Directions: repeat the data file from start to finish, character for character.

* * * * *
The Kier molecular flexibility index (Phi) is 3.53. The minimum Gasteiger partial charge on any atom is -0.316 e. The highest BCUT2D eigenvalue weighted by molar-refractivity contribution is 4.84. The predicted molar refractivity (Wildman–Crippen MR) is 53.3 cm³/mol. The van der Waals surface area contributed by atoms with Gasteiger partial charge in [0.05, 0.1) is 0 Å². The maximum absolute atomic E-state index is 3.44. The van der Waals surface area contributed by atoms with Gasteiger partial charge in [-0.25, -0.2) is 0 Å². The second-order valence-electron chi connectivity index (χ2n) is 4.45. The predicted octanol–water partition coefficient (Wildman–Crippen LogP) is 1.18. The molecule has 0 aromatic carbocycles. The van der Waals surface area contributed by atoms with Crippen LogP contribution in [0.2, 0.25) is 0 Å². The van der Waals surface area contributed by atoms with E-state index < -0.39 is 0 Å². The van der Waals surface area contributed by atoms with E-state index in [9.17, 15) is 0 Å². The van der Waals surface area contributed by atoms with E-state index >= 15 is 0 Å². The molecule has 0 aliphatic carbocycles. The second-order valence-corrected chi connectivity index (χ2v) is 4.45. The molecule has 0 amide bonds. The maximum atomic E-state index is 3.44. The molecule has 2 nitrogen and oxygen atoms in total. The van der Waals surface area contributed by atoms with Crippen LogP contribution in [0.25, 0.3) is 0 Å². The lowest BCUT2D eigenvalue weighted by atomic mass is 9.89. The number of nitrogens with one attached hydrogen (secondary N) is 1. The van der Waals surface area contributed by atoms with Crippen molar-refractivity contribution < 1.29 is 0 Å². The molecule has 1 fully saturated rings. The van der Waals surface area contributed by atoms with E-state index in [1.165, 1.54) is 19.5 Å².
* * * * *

The Kier molecular flexibility index (Phi) is 3.53. The minimum Gasteiger partial charge on any atom is -0.316 e. The highest BCUT2D eigenvalue weighted by molar-refractivity contribution is 4.84. The predicted molar refractivity (Wildman–Crippen MR) is 53.3 cm³/mol. The van der Waals surface area contributed by atoms with Gasteiger partial charge in [0.05, 0.1) is 0 Å². The maximum absolute atomic E-state index is 3.44. The van der Waals surface area contributed by atoms with Gasteiger partial charge in [-0.25, -0.2) is 0 Å². The second-order valence-electron chi connectivity index (χ2n) is 4.45. The predicted octanol–water partition coefficient (Wildman–Crippen LogP) is 1.18. The molecule has 0 aromatic carbocycles. The van der Waals surface area contributed by atoms with Crippen LogP contribution in [0.2, 0.25) is 0 Å². The van der Waals surface area contributed by atoms with E-state index < -0.39 is 0 Å². The van der Waals surface area contributed by atoms with E-state index in [9.17, 15) is 0 Å². The van der Waals surface area contributed by atoms with E-state index >= 15 is 0 Å². The molecule has 0 aliphatic carbocycles. The second-order valence-corrected chi connectivity index (χ2v) is 4.45. The molecule has 0 amide bonds. The maximum atomic E-state index is 3.44. The molecule has 2 nitrogen and oxygen atoms in total. The van der Waals surface area contributed by atoms with Crippen LogP contribution in [0.25, 0.3) is 0 Å². The lowest BCUT2D eigenvalue weighted by atomic mass is 9.89. The number of nitrogens with one attached hydrogen (secondary N) is 1. The van der Waals surface area contributed by atoms with Crippen molar-refractivity contribution < 1.29 is 0 Å². The molecule has 1 fully saturated rings. The van der Waals surface area contributed by atoms with E-state index in [1.165, 1.54) is 19.5 Å².